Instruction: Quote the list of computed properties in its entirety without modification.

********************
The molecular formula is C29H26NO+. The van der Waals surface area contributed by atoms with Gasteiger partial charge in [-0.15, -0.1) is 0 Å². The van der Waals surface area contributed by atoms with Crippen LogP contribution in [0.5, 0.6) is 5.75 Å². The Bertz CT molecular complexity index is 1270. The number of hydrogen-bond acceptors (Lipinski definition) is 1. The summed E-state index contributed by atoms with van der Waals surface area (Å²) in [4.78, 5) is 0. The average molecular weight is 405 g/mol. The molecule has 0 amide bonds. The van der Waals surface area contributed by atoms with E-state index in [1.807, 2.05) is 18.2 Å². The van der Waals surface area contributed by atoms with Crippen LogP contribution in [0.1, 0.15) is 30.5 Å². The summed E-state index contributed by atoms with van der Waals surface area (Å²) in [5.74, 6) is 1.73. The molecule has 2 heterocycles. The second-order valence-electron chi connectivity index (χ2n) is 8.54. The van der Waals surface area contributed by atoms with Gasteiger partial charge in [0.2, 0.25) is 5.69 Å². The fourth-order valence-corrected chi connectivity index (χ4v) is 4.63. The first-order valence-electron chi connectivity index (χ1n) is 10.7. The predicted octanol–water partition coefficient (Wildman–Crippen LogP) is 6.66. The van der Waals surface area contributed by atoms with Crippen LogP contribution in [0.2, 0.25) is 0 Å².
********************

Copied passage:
The molecular formula is C29H26NO+. The van der Waals surface area contributed by atoms with Gasteiger partial charge in [-0.15, -0.1) is 0 Å². The van der Waals surface area contributed by atoms with Crippen LogP contribution in [0.5, 0.6) is 5.75 Å². The Bertz CT molecular complexity index is 1270. The number of hydrogen-bond acceptors (Lipinski definition) is 1. The summed E-state index contributed by atoms with van der Waals surface area (Å²) in [4.78, 5) is 0. The average molecular weight is 405 g/mol. The molecule has 0 amide bonds. The van der Waals surface area contributed by atoms with E-state index in [1.807, 2.05) is 18.2 Å². The van der Waals surface area contributed by atoms with Crippen LogP contribution in [0.1, 0.15) is 30.5 Å². The summed E-state index contributed by atoms with van der Waals surface area (Å²) in [5.74, 6) is 1.73. The molecule has 2 heterocycles. The second-order valence-electron chi connectivity index (χ2n) is 8.54. The van der Waals surface area contributed by atoms with Gasteiger partial charge in [0.2, 0.25) is 5.69 Å². The fourth-order valence-corrected chi connectivity index (χ4v) is 4.63. The first-order valence-electron chi connectivity index (χ1n) is 10.7. The predicted octanol–water partition coefficient (Wildman–Crippen LogP) is 6.66. The van der Waals surface area contributed by atoms with Crippen LogP contribution in [0.2, 0.25) is 0 Å².